• I will use my Play Personalities (Creator, Explorer) when I am busy with a hobby or book. The ‘fun’ aspect of using my Play Personalities will in a holistic way, help my body to heal and recover from health conditions. More energy will be available to the systems of my being that can contribute to healing.
  • I’ll use my strengths of Developer, Learner, Harmony, Achiever when I actually finish a project of book, instead of having all those unfinished ones hanging on my shoulders like a monkey.
  • I’ll starting building trust in my ability to do what I said I would.
  • I’ll build my determination, perseverance and consistency muscles.
  • I’ll feel in alignment and in integrity — in all the layers of my being: thinking, feeling, and behaving.

Here’s what I can acknowledge, let go of or decide:

Change is not easy, not for me nor for anyone else. And — the behaviour of phone scrolling actually does meet certain needs. I need to be aware of those needs, so I can figure out different ways of meeting them. An unmet need will definitely pop up for attention in other ways!

Some needs that ARE met during the scrolling and reading:

  • Escape from more difficult things that take effort and energy
  • Not having to think deeply
  • Slowing down
  • Relaxation, fun and entertainment (such good jokes on FB!)
  • Connection with people (I’ve built up many FB friends over many years and they are precious to me)

This new habit-intention might take some effort, making mistakes, failing, stubbing my toe, starting again, over and over. I might need to grow in my ability to love myself anyway, despite things like “Oh no, I did it again”.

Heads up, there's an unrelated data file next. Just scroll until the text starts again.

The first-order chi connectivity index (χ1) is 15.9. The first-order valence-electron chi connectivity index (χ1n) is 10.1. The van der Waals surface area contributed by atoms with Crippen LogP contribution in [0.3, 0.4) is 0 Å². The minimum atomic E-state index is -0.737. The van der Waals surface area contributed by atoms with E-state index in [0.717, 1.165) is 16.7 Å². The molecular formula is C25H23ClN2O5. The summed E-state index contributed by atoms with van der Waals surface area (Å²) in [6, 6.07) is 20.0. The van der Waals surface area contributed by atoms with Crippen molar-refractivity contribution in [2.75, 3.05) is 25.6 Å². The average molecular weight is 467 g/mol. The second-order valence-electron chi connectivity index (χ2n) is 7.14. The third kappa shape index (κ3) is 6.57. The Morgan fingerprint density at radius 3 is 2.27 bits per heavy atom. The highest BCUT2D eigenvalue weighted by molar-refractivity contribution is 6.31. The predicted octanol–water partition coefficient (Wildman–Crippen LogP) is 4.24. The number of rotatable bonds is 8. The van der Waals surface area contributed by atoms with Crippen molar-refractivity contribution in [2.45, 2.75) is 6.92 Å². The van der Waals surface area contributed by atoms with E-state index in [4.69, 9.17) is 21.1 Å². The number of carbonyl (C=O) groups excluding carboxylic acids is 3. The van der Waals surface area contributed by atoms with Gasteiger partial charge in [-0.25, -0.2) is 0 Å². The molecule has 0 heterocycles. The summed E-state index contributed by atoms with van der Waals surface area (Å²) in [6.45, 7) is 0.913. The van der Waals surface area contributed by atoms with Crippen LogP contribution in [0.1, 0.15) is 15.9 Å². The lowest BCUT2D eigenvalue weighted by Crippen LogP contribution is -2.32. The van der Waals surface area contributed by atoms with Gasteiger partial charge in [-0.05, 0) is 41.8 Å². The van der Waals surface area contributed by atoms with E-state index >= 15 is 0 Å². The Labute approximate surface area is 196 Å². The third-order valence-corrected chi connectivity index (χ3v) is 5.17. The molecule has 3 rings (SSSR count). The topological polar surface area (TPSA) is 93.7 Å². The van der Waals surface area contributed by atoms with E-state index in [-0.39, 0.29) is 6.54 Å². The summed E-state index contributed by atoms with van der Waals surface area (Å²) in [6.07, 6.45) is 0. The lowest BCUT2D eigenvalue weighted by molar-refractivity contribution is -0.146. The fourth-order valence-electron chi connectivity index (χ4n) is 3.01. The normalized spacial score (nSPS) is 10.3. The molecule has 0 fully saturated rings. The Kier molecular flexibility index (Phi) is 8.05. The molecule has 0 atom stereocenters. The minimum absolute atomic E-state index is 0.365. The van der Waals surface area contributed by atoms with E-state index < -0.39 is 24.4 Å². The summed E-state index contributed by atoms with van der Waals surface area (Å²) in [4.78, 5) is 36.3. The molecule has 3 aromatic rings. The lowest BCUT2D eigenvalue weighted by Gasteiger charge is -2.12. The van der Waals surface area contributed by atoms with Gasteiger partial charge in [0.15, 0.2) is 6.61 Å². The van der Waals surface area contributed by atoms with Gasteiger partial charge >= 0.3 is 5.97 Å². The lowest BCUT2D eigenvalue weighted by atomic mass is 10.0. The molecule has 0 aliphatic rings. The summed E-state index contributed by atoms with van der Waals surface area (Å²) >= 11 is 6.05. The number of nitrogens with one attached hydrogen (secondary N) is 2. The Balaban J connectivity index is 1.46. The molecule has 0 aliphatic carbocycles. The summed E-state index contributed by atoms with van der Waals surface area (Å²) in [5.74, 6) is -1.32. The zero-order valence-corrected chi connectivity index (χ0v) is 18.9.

It would be like a meditation practice: every time the mind wanders, just bring it back. No judgment. Over and over. That’s what practice is.

So the mental attitude I will adopt right from the start:

I don’t have to be perfect at this straight away. I’m allowed to just do my best. And when I notice I’m scrolling out of habit, I can just give myself a hug or take a deep belly breath, and pick up the book nearest to me and start reading right there and then. With no judgment, and only compassion for how hard it is to break a habit that clearly gives me a dopamine hit every time.

I might also stumble in the ‘mental attitude’ department. I might knock and judge myself before I catch it. And I’ll let that be okay, too. That will be part of the learning journey.

A brief Summary:

My intention is to be gentle, compassionate and kind with myself as I make the commitment to spend my precious hours on meaningful activities instead of being dependent on my phone for entertainment and mindless escape.

Some questions for you to ponder if you want to journal about your own habit:

  • Use a prompt to get you started (the prompt above was very helpful for me)
  • How / what do you feel or experience when you engage in the unhelpful habit?
  • What needs are being met by that habit?
  • What helpful habit would you like to develop instead?
  • How / what would you feel or experience if you were engaging in the new helpful habit?
  • What can you acknowledge, let go of or decide about change?
  • What mental attitude do you want to adopt right from the start?

I spent my first day much more aware of my phone use, and have enjoyed reading a few pages of the current book I’m reading, instead of being mindless (losing my mind!) on my phone.

Invitation for you:

What habit are you struggling with, how has it impacted you, and what would you like to engage in instead?